- 29.•• Pearlman R, Frankel WL, Swanson B, et al. Prevalence and spectrum of germline cancer susceptibility gene mutations among patients with early-onset colorectal cancer. JAMA Oncol. 2017;3:464–71. The authors report the results of germline genetic testing using a cancer panel in a series 450 patients diagnosed with colorectal cancer younger than 50 years who were prospectively accrued from 51 hospitals. They found a 16% rate of a pathogenic germline mutations and only half were due to Lynch syndrome. The results support the notion that all patients with EOCRC should be offered genetic counseling and gene testing with a broad cancer panel CrossRefPubMedPubMedCentralGoogle Scholar
- 30.Stoffel EM, Koeppe E, Everett J, Ulintz P, Kiel M, Osborne J, et al. Germline genetic features of young individuals with colorectal cancer. Gastroenterology. 2017;Google Scholar
- 34.NCCN. NCCN Clinical Practice Guidelines in Oncology: Colorectal Cancer Screening. Volume 2014. http://www.nccn.org/professionals/physician_gls/pdf/colorectal_screening.pdf, 2013.
- 37.Statistics NCfH. Health, United States, 2016: with Chartbook on long-term trends in health. Hyattsville, MD. 2017, 2016.Google Scholar
- 38.Zheng J, Zhao M, Li J, Lou G, Yuan Y, Bu S, Xi Y Obesity-associated digestive cancers: a review of mechanisms and interventions. Tumour Biol 2017;39:1010428317695020, 101042831769502.Google Scholar
- 47.Thompson AB, Mowery PD, Tebes JK, et al. Time trends in smoking onset by sex and race/ethnicity among adolescents and young adults: findings from the 2006-2013 National Survey on drug use and health. Nicotine Tob Res. 2017;Google Scholar
- 48.Hemminki K, Chen B. Familial risk for colorectal cancers are mainly due to heritable causes. Cancer Epidemiol Biomark Prev. 2004;13:1253–6.Google Scholar
- 65.Boland CR, Thibodeau SN, Hamilton SR, Sidransky D, Eshleman JR, Burt RW, et al. A National Cancer Institute workshop on microsatellite instability for cancer detection and familial predisposition: development of international criteria for the determination of microsatellite instability in colorectal cancer. Cancer Res. 1998;58:5248–57.PubMedGoogle Scholar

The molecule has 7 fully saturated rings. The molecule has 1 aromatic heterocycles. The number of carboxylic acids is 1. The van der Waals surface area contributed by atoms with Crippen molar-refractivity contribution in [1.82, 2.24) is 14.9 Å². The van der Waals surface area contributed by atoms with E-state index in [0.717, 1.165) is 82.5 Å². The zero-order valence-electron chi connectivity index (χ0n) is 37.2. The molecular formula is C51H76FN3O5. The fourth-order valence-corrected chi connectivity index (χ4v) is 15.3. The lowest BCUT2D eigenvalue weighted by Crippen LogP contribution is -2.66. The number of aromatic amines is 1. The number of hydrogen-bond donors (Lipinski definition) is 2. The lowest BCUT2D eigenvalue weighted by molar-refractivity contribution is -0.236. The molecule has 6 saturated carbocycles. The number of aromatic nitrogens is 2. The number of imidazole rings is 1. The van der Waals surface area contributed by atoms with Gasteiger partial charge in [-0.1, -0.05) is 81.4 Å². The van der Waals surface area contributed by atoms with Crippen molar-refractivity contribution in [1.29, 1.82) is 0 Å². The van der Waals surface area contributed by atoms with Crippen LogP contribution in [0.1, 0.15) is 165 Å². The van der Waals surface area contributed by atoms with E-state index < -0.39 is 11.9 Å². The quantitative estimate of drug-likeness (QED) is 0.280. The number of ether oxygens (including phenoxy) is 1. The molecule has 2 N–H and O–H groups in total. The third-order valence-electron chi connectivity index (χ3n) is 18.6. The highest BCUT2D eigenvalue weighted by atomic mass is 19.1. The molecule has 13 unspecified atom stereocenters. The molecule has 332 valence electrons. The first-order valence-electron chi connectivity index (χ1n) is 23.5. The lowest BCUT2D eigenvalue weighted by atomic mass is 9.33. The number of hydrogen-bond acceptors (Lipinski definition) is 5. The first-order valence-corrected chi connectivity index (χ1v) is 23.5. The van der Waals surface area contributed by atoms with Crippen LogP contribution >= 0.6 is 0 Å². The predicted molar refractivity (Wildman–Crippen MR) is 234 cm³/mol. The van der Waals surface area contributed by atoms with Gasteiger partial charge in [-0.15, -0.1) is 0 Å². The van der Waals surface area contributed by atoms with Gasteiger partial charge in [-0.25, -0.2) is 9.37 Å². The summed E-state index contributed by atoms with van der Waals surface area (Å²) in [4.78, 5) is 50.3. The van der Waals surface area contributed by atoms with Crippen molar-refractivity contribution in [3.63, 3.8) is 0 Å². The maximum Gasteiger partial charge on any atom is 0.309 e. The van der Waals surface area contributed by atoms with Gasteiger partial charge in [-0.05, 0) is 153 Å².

- 74.NCCN. Genetic/Familial High-Risk Assessment: Colorectal. National Comprehensive Cancer Network. https://www.nccn.org/professionals/physician_gls/f_guidelines.asp, 2016.
- 75.Claes E, Denayer L, Evers-Kiebooms G, Boogaerts A, Philippe K, Tejpar S, et al. Predictive testing for hereditary nonpolyposis colorectal cancer: subjective perception regarding colorectal and endometrial cancer, distress, and health-related behavior at one year post-test. Genet Test. 2005;9:54–65.CrossRefPubMedGoogle Scholar
- 81.Patel SG, Ahnen DJ, Kinney AY, Horick N, Finkelstein DM, Hill DA, et al. Knowledge and uptake of genetic counseling and colonoscopic screening among individuals at increased risk for lynch syndrome and their endoscopists from the family health promotion project. Am J Gastroenterol. 2016;111:285–93.CrossRefPubMedPubMedCentralGoogle Scholar
- 83.Evaluation of Genomic Applications in P, Prevention Working G. Recommendations from the EGAPP working group: genetic testing strategies in newly diagnosed individuals with colorectal cancer aimed at reducing morbidity and mortality from lynch syndrome in relatives. Genet Med. 2009;11:35–41.CrossRefGoogle Scholar
- 90.Akhtar S, Sinha S, McKenzie S, Sagar PM, Finan PJ, Burke D. Awareness of risk factors amongst first degree relative patients with colorectal cancer. Color Dis. 2008;10:887–90.Google Scholar